Currently a prototype T-50, the second model started flight testing in March 2011. Next year, the Defense Ministry plans to buy 10 evaluation aircraft, followed by an initial purchase of 60 jets by 2016.
The service life is projected to be three decades, and this aircraft will likely contend with the the U.S. F-35 Joint Strike Fighter jet. Still, the Russians managed to confine development costs to around $10 billion.
While less stealthy than the F-22, newspapers have claimed it is more maneuverable.
The MiG-35 has state-of-the-art radar and is all digital
The MiG-35 is a huge upgrade to the MiG-29, a jet so successful it remains in use all over the world.
It's still in the development phase, but some Russian leaders have been completely explicit about the name: The MiG 35 is seen as a probable direct competitor to the F-35 Joint Strike Fighter.
Installed on the MiG-35 will be a state-of-the art radar system developed by Phazotron. This fighter is all digital. It should be able to hit Mach 2.25 and has a range of 125 miles. It first flew in 2007.
The Mi-28 is the most advanced attack helicopter made in Asia for now
Right now, the Mi-28 is the top attack helicopter made in Asia. It functions in any weather, by day or night, and has no other possible use beside aerial offense.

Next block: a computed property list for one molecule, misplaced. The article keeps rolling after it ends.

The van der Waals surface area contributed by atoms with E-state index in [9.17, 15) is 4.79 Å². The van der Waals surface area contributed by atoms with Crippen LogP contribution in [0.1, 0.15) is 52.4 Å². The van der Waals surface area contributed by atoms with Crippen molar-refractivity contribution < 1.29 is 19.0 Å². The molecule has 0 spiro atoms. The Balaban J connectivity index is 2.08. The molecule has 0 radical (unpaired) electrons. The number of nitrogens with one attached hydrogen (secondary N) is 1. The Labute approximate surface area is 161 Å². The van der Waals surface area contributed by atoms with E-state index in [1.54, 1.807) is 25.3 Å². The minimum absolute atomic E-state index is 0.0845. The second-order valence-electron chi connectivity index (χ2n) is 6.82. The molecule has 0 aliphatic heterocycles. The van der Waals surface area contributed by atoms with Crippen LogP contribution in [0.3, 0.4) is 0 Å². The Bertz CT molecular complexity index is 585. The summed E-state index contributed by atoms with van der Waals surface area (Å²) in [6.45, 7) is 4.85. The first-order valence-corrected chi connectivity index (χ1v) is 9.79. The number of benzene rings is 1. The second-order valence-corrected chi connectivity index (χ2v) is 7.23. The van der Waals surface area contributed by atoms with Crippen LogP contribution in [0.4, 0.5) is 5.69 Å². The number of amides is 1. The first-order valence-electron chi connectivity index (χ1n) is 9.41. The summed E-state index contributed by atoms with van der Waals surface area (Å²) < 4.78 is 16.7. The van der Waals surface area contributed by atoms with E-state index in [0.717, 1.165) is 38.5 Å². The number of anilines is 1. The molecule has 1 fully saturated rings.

Still, the helicopter is a mere placeholder for the time being. Right now Russian Helicopters the corporate parent of Mil is designing the next-generation attack helicopter to bring Russian rotors out of the eighties. With China developing the Z-10 (with some help from Pratt & Whitney of course) it's time for an upgrade.
The fifth-generation helicopter has bold goals: light, noiseless, and invisible to radar. They want to start work after the Su-35 is done.
The Antonov An-70 can haul up to 300 troops at a time
Marianivka / wikimedia
Russia has sixty of the Ukrainian aircraft on order, to be delivered sometime between 2015 and 2016. Right now Antonov has two prototypes complete. It's able to hold 300 troops or 200 wounded.
It has got four propellers. It's comparable to the C-130J. The project has had some significant hurdles, with Russia pulling out in 2006 before ordering sixty aircraft in 2010, consistent with the rearmament program for the new decade.
The Yasen-class of attack submarines will carry up to 32 cruise missiles
Russian President's Office
The Office of Naval Intelligence thinks the Yasen sub is the quietest in the ocean belonging to a competitor to the United States.
It's powered by a nuclear reactor and one is currently in trials after its 2010 launch. The next is expected in the ocean before 2015. It's b
Nemo me impune lacesset,
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It is the teaching of all history that liberty can only be preserved in small areas. Local self-government is, therefore, indispensable to liberty. A centralized and distant bureaucracy is the worst of all tyranny.
Taxation can justly be levied for no purpose other than to provide revenue for the support of the government. To tax one person, class or section to provide revenue for the benefit of another is none the less robbery because done under the form of law and called taxation."
John W. Davis, Democratic Presidential Candidate, 1924. Davis was one of the greatest trial and appellate lawyers in US history. He also served as the US Ambassador to the UK.